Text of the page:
Bullied Lives Matter

Bullied Lives Matter
The idea that some lives matter less is the root of all that is wrong with the world. ~ Paul Farmer

First let me say that I am not at all trying to change the message of “black lives matter”. I think that this is actually a very important message to share with others and after a week that saw two horribly violent issues around black lives matter, it got me thinking. There are so many groups that have had to fight a stigma about who they are given their race, creed, color, or religion. As this week saw the horrible tragedy in Texas with police gunned down and also a video of a black man in a car shot by a policeman 4 times for what looks to be no reason, it just got me thinking that the idea that “Bullied Lives Matter” is another important message.

What do I mean by bullied lives matter? As someone who is specializing in bullying recovery, we are just realizing today that the damage to a bullying survivor can be quite severe. With statistics like 160,000 children don’t go to school due to bullying and those who are bullied are 7-9 times more likely to commit suicide, which is the second leading cause of death in youth, we need to do something about this as well. So we need to focus on a lot of issues, including the fact that bullied lives matter and we need to take it as seriously as we do other issues.

Long-term C-PTSD effects from bullying include high stress, anxiety, depression, and health issues. This certainly matters as we try to build a society of people who are good and care. We need to be able to say that bullied live matter and that bullying survivors should not continue to be victimized, ostracized or made to feel as if they are to blame for what happened to them. The mental and physical damage of bullying to the human child and adult can be quite harmful and lead to violent action, both in suicide and using a weapon to defend or fight back against bullies.

We are looking at this issue more closely, just as we are with black lives matter. They do matter, and a bully survivor’s life matters too. We have lots of issues to focus our attention on in this country. But finding empathy in a world that seems so un-empathetic is hard for those that have suffered, are suffering, or will suffer through the issues of bullying. We need to lose the stigma that mental illness is something that can’t be cured and that it is OK to have that happen if you experience trauma. We need to develop better ways to cope with helping bullying survivors as well as serial bullies. We need to care.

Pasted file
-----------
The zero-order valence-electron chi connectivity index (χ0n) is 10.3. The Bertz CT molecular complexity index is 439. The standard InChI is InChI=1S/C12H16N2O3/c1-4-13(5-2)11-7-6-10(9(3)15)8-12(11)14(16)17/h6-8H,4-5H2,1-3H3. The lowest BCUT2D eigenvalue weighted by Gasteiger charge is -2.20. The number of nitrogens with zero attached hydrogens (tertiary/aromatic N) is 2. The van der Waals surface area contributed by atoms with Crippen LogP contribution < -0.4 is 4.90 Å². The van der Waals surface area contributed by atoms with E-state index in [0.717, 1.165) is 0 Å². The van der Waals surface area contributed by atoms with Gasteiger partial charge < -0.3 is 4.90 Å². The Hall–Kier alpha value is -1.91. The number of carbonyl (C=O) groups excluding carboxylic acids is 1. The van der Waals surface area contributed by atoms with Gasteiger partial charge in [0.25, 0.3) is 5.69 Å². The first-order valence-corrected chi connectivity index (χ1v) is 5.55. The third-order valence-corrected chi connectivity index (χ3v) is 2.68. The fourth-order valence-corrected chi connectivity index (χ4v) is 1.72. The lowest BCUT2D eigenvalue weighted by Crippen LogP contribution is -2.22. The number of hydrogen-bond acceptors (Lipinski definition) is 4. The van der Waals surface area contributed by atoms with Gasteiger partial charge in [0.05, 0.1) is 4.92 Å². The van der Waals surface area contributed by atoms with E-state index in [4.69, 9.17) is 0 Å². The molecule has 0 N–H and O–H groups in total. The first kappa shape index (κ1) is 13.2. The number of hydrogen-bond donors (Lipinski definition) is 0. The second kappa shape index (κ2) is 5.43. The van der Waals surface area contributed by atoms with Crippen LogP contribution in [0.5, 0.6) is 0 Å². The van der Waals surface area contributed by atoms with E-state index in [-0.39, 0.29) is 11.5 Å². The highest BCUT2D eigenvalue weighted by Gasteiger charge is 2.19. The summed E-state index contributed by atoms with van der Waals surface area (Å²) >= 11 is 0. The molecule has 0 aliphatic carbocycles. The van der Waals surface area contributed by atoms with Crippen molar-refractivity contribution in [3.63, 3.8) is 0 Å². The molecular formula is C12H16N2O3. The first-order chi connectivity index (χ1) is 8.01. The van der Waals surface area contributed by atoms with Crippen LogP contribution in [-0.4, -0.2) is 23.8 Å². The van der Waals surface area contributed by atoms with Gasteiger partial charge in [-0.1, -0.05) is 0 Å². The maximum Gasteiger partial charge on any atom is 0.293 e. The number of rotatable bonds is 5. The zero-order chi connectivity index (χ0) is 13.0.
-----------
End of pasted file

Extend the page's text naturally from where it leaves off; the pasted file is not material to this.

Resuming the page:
So, after a week of seeing how the “black lives matter” is affecting others, I just wanted to add that the life of a bullying survivor matters and we need to pay attention to that issue as well. I certainly hope that the school, workplace, and medical community continue to understand how serious the issue is and that it is one we should be working to make better. But, I know so many bullying survivors that suffer alone and in fear of what happened to them. If you are one of them and are reading this, know that you do matter to me and I know to many others. It is time to take our stand too and let people know we will not suffer any longer and that we didn’t deserve to be a victim. We are a survivor and I will continue to make sure that the voice of the bullying survivor is heard and that our lives matter. I would love to hear your thoughts as well. There is still so much to do, but we can get there together.

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About Alan Eisenberg

Alan Eisenberg is a Certified Life Coach, Bullying Recovery activist and author of "A Ladder In The Dark: My journey from bullying to self-acceptance" and "Crossing the Line". He has been writing and speaking to various audiences about the issue of C-PTSD and Bullying Recovery. Mr. Eisenberg has been featured on several print, radio shows and podcasts on this issue, including NPR and in the Boston Globe. He is currently working toward his Master's Degree in Mental Health Counseling.
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  1. Pingback: Bullied Lives Matter | Bullying Stories

  2. Yes, the lives of bully victims matter. Needless to say, all lives matter.

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